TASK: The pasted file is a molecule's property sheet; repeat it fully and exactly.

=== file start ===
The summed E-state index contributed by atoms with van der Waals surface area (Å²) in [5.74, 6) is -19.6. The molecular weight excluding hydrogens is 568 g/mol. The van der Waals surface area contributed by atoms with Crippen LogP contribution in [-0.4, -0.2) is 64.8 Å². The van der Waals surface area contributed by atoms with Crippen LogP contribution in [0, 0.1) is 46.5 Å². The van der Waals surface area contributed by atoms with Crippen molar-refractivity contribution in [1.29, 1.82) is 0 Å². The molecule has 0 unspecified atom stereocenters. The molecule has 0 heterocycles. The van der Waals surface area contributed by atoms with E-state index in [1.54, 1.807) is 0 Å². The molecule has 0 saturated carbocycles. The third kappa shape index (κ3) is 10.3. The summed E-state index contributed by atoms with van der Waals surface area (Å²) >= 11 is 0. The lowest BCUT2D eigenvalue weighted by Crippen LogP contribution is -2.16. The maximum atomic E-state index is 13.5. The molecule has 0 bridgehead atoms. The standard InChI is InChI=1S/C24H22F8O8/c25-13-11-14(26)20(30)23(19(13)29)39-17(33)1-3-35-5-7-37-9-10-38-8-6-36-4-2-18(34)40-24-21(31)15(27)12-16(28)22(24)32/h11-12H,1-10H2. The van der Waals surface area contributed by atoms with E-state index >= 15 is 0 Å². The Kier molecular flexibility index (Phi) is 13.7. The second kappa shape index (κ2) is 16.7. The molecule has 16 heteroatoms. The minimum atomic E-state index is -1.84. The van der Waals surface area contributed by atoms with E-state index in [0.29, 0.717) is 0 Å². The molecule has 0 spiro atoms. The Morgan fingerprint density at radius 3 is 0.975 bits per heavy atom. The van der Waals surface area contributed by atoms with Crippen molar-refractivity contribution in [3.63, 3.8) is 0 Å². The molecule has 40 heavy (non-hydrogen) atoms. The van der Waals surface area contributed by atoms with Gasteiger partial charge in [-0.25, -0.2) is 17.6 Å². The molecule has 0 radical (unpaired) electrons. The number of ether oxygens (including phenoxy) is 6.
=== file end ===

The summed E-state index contributed by atoms with van der Waals surface area (Å²) in [5.74, 6) is -19.6. The molecular weight excluding hydrogens is 568 g/mol. The van der Waals surface area contributed by atoms with Crippen LogP contribution in [-0.4, -0.2) is 64.8 Å². The van der Waals surface area contributed by atoms with Crippen LogP contribution in [0, 0.1) is 46.5 Å². The van der Waals surface area contributed by atoms with Crippen molar-refractivity contribution in [1.29, 1.82) is 0 Å². The molecule has 0 unspecified atom stereocenters. The molecule has 0 heterocycles. The van der Waals surface area contributed by atoms with E-state index in [1.54, 1.807) is 0 Å². The molecule has 0 saturated carbocycles. The third kappa shape index (κ3) is 10.3. The summed E-state index contributed by atoms with van der Waals surface area (Å²) >= 11 is 0. The lowest BCUT2D eigenvalue weighted by Crippen LogP contribution is -2.16. The maximum atomic E-state index is 13.5. The molecule has 0 bridgehead atoms. The standard InChI is InChI=1S/C24H22F8O8/c25-13-11-14(26)20(30)23(19(13)29)39-17(33)1-3-35-5-7-37-9-10-38-8-6-36-4-2-18(34)40-24-21(31)15(27)12-16(28)22(24)32/h11-12H,1-10H2. The van der Waals surface area contributed by atoms with E-state index >= 15 is 0 Å². The Kier molecular flexibility index (Phi) is 13.7. The second kappa shape index (κ2) is 16.7. The molecule has 16 heteroatoms. The minimum atomic E-state index is -1.84. The van der Waals surface area contributed by atoms with E-state index in [0.29, 0.717) is 0 Å². The molecule has 0 spiro atoms. The Morgan fingerprint density at radius 3 is 0.975 bits per heavy atom. The van der Waals surface area contributed by atoms with Crippen molar-refractivity contribution in [3.63, 3.8) is 0 Å². The molecule has 40 heavy (non-hydrogen) atoms. The van der Waals surface area contributed by atoms with Gasteiger partial charge in [-0.25, -0.2) is 17.6 Å². The molecule has 0 radical (unpaired) electrons. The number of ether oxygens (including phenoxy) is 6.